FO also generates a weighted average that emphasizes end-of-season performance. In this metric, the Browns defensive DVOA improved to 0.9 percent, and a 19th-best rank.

Pro Football Focus was even kinder to the Browns; they graded Cleveland's defense at plus-25.6, 13th best in the NFL. PFF graded Cleveland's run-stuffing at plus-26.3, 14th best. Cleveland's back seven stood out in pass coverage; PFF graded them sixth best in the NFL at plus-30.9.

The weak link in the Browns defense, according to PFF, was the pass rush. The minus-28.2 rank was fourth from the bottom.

House: Cleaned

Banner completed the housecleaning at the end of the season.

Former top Oakland Raiders executive Mike Lombardi was brought in to serve as general manager. Lombardi had spent five seasons as a media observer, with stints at Sports Illustrated and NFL.com sandwiched around the launch of his brainchild, the National Football Post.

Lombardi has fans and detractors in the media, but he knows the Browns. He was a high-ranking personnel man in Cleveland from 1987 until the franchise's relocation in 1996. He was promoted to director of player personnel while Bill Belichick was the coach in Cleveland, and he remains close to Belichick. 

Banner identified seven head coaching candidates, according to the Associated Press (via Sports Illustrated), but ultimately hired another one of Cleveland's own. Rob Chudzinski, nicknamed "Chud," grew up as an ardent Browns fan in Toledo, Ohio, and had served as a Browns assistant two separate times.

In his last stint with the Browns, Chudzinski engineered a high-flying offense. Powered by the big arm of quarterback Derek Anderson, Chudzinksi's 2007 Browns finished eighth in the NFL in scoring—the Browns' only top-10 offense since 1987, per Pro Football Reference.

In 2008, Anderson's injuries and poor performance caused a quarterback implosion of rarely-before-seen magnitude. Four different Browns started at least one game under center in 2008, and Chud's offense scored fewer points than all but one other team. After the 2008 season, the coaching staff (along with general manager Phil Savage) was broomed.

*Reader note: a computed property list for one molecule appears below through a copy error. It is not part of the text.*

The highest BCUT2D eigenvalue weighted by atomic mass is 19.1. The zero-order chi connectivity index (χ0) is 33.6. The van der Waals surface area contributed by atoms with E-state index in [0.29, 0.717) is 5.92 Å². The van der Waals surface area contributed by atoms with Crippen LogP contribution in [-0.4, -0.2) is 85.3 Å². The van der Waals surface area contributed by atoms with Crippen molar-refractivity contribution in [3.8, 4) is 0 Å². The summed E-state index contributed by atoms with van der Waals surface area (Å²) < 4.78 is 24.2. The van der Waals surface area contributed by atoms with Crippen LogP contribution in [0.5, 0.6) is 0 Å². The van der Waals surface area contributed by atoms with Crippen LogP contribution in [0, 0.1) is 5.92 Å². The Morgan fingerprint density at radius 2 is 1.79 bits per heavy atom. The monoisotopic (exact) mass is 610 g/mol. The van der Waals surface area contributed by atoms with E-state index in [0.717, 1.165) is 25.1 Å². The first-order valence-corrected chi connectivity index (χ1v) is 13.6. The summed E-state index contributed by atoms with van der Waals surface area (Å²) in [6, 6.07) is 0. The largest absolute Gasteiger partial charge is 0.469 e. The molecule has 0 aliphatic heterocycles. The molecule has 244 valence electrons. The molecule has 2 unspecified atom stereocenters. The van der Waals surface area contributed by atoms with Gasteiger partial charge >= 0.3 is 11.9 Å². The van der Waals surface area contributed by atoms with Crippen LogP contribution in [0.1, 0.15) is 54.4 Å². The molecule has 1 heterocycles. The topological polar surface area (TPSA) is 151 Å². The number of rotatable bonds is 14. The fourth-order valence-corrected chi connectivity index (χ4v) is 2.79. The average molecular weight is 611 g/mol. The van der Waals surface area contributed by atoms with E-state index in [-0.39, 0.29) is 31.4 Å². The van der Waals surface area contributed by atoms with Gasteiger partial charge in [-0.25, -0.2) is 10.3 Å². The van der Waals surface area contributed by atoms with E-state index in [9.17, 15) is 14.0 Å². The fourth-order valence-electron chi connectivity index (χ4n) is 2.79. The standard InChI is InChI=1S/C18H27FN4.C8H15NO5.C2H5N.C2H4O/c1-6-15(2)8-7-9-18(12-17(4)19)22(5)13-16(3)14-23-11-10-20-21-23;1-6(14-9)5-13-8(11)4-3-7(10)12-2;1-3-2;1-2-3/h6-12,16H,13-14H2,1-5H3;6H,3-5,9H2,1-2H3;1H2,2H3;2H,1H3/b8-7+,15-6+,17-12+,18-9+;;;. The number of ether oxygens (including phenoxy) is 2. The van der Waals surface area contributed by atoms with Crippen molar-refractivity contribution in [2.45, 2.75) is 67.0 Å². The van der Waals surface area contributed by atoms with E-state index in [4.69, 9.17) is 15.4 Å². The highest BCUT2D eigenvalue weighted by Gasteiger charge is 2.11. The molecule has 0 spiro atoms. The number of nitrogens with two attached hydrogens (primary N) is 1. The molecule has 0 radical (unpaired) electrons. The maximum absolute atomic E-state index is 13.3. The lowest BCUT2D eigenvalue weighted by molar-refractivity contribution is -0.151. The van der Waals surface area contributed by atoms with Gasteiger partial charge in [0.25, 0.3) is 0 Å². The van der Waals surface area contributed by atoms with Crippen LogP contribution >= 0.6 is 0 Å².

Chud landed in San Diego, where he'd worked in between Browns stints, this time under head coach Norv Turner. Incredibly, in the four years Chudzinski coached the Chargers offense (2005, 2006, 2009 and 2010), they never finished lower than fifth in the NFL in scoring.

Chudzinski resumed coordinator duties in 2011, when he took the reins for Cam Newton and the Carolina Panthers. Just how much of Newton's success Chudzinski can take credit for is debatable; whether Newton has been truly successful isn't an open-and-shut case either.

Besides raw passing yards and completion percentage, though, Newton showed progress or held steady in every major stat from his rookie year to his second:

These are great signs.

Newton's interception percentage dropped from 3.3 percent to 2.5 percent while average yards per attempt and completion each increased. In fact, Newton's 13.8 average yards per completion led the NFL in 2012. Nobody was chucking it further downfield than the big No. 1, yet he was still more effective and more efficient than during his rookie season.

That's exactly the kind of progress the Browns want to see from Brandon Weeden.

Chudzinski's deep-drop, deep-route downfield offense is a perfect fit for Weeden, unlike the modern West Coast offense favored by Shurmur (an Andy Reid protege). Unlike many first-time head coaches, though, Chudzinski's smart enough to know he needs strong veteran coordinators to rely on.

To run the offense, Chudzinski hired his last boss in San Diego: Norv Turner.

Turner has long been considered one of the top offensive minds in football, but as a head coach, Turner's teams have underachieved. Now Turner can focus on getting the best out of Weeden (as he did with Troy Aikman, Brad Johnson and Philip Rivers, among others). Fortunately, Turner also likes his quarterbacks to set up and throw downfield.

On the other side of the ball, defensive coordinator Ray Horton is switching the defense from a 4-3 base to a 3-4 base. Normally, this spells disaster for a season while the starters adjust to new roles, and most of the backups are let go and replaced over a two-season period.

The Browns, though, have been in a 4-3 for just two seasons; quite a few key players are holdovers from Crennel's 3-4. Further, Horton doesn't run a strict two-gap 3-4 all the time.

This outstanding piece from Brendan Leister of DraftBrowns.com explains Horton's hybridized multiple-gap 3-4 fronts, as well as his 2-4-5 nickel and 2-3-6 dime packages.

Horton should also put the bite back in the Dawgs' pass rush. According to ESPN, Horton's 2012 Arizona Cardinals blitzed with five or more pass-rushers 42.3 percent of the time, second most in the NFL. The Browns, meanwhile, sent five or more at the quarterback just 26.5 percent of the time.

Talent: Added

The Browns were aggressive in free agency. The centerpiece of their acquisitions was outside linebacker Paul Kruger, whose standout performances in the playoffs helped his former team, the Baltimore Ravens, get to (and win) the Super Bowl.